Healing journey continues through truth and reconciliation. What does truth and reconciliation mean?

Being An Ally in Reconciliation

Hello everyone,

Saturday September 30th is National Day for Truth and Reconciliation – a day to honour Indigenous Peoples’ journeys and cultures, and a time to pay tribute to the 150,000 children who were taken from their homes and forced to attend residential schools

On this day PLEA is co-hosting an event alongside Katzie First Nation, Fraser River Indigenous Society and BC SPOKES called The Healing Journey Continues Through Truth and Reconciliation. I believe this journey is just beginning but every step along the way is of great importance. 

As an agency, we continue to reflect on the progress we have made to be an ally to Indigenous Peoples, and to stop and recognize all that we must still do. With this in mind, I wanted to share some of the important steps we have taken, so far, on this important journey. 


We have an active agency-wide Indigenous Matters Committee who are guided by a strategic plan. The committee’s top three priorities are (a) to assist programs and personnel to improve knowledge, capacity and competency in providing effective and culturally sensitive services, (b) to develop connections and strengthen relationships with Indigenous agencies and communities and (c) to put forward recommendations and strategies for building and maintaining cultural connections for Indigenous participants. 


We have several partnerships with Elders and Knowledge Keepers on whose territories we reside. These include Katzie First Nation, Kwantlen First Nation, Semiahmoo First Nation and Kwikwetlem First Nation. These partnerships include us being actively involved in the organization of local National Indigenous Peoples Day and National Day for Truth and Reconciliation/Orange Shirt Day events, of which tomorrow is just one example.

Outside of BC we’ve partnered with the Northwest Territories Foster Family Coalition, supporting them to adopt the specialized, staff supported family care model for youth in care that has been an integral part of PLEA’s programs for almost two decades. Through this collaboration, youth who would otherwise have to move out of territory to receive services are now able to stay in their home community with specialized services and supports.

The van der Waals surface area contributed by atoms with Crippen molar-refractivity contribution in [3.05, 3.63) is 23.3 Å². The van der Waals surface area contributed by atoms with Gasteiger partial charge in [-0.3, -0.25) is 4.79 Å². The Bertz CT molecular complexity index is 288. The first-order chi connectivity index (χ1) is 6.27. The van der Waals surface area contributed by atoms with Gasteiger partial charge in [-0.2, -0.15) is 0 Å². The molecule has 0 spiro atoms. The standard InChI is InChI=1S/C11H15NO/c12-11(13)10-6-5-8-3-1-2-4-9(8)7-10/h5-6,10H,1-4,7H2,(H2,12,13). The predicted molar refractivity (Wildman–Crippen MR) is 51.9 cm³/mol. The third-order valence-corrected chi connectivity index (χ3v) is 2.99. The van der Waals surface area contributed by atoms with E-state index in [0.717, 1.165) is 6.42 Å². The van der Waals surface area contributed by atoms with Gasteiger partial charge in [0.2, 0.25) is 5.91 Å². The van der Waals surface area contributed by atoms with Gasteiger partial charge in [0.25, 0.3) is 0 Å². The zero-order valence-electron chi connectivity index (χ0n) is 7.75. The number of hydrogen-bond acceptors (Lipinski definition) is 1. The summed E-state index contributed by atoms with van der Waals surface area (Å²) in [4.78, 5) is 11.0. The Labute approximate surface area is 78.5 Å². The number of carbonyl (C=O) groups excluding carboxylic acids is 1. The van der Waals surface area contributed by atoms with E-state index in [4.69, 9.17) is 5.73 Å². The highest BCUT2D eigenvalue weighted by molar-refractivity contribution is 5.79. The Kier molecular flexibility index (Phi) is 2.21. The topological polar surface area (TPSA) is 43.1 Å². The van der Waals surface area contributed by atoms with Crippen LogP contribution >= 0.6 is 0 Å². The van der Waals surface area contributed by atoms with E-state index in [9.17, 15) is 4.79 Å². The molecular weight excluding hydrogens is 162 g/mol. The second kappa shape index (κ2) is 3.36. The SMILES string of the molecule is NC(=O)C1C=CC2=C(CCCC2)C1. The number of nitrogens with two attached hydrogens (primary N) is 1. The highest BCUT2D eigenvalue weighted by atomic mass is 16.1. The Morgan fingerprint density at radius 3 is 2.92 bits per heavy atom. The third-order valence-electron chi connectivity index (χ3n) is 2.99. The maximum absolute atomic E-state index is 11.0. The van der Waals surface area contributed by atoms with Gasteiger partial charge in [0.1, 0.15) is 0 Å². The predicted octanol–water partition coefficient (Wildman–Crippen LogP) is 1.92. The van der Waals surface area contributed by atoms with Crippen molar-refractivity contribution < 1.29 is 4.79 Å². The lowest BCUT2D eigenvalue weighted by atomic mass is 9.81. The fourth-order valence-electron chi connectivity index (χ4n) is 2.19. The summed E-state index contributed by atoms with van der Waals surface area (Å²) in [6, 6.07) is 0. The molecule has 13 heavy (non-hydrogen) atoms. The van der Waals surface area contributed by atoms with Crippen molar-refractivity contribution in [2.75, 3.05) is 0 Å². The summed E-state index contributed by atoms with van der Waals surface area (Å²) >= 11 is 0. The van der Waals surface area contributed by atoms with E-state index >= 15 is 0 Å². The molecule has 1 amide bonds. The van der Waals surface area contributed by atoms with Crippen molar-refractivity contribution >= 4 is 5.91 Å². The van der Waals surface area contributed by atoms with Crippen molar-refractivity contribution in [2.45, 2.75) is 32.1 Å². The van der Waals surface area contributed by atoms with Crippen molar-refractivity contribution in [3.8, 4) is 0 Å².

To support the creation of a culturally safe workplace, we’ve introduced mandatory training for all staff through either The Provincial Health Services Authority (PHSA) San’yas Anti-Racism Indigenous Cultural Training or The Path – Your Journey Through Indigenous Canada, by the Canadian Bar Association. 

Additionally, we’ve recently hosted Kathi Camilleri for her Building Bridges Through Understanding the Village workshop, which was attended by 100 staff. Further, we’ve welcomed Dr. Dustin Louie, Director of UBC’s Indigenous Teacher Education Program, who facilitated a two-part training series – open to staff, caregivers, volunteers and external stakeholders and agencies – on decolonizing and indigenizing our practice. 

Finally, training, as well as facilitated and informal conversations, are taking place at the program and team level to ensure each of us understand, share and live what we are learning.


We’ve partnered with Reciprocal Consulting to support us in advancing our work on cultural safety. Reciprocal Consulting is an Indigenous owned research and evaluation firm specializing in Indigenous anti-racism and culturally responsive research. Following a staff survey, several recommendations were received and actions plans have since been formed and implemented. 


We’ve hired our own in-house Knowledge Keeper, Charles Lafferty, to support participants and staff to embed cultural appropriateness and safety in their work. Program-wise, participants regularly engage in, amongst other things, the planting and harvesting of tobacco (which is then used for gifting to Elders), smudging, cedar weaving, beading, drum-making, storytelling, talking circles and spending time out on the land. We’ve also helped build a Sweat Lodge at one of our locations, which is used to involve and engage participants in cultural ceremony.


We showcase Indigenous artwork in our locations; encourage staff to include a personalized land acknowledgement in their email signatures; open large meetings and events with a land acknowledgement and/or a welcome to the territory; and encourage staff to share their ancestry and land acknowledgement as part of the round-table introductions that take place in meetings.

These are just some of the steps PLEA has taken to be an ally to reconciliation. Of course, we have so much more to do. For those you who have taken your own steps, I invite you to share these with me by emailing [email protected]. They will likely be a good source of inspiration for the future actions we will take. And for any of you who are unsure how to start, I hope these actions provide you with some ways you can begin your own journey. 

Thank you for reading,

Tim Veresh, Chief Executive Officer

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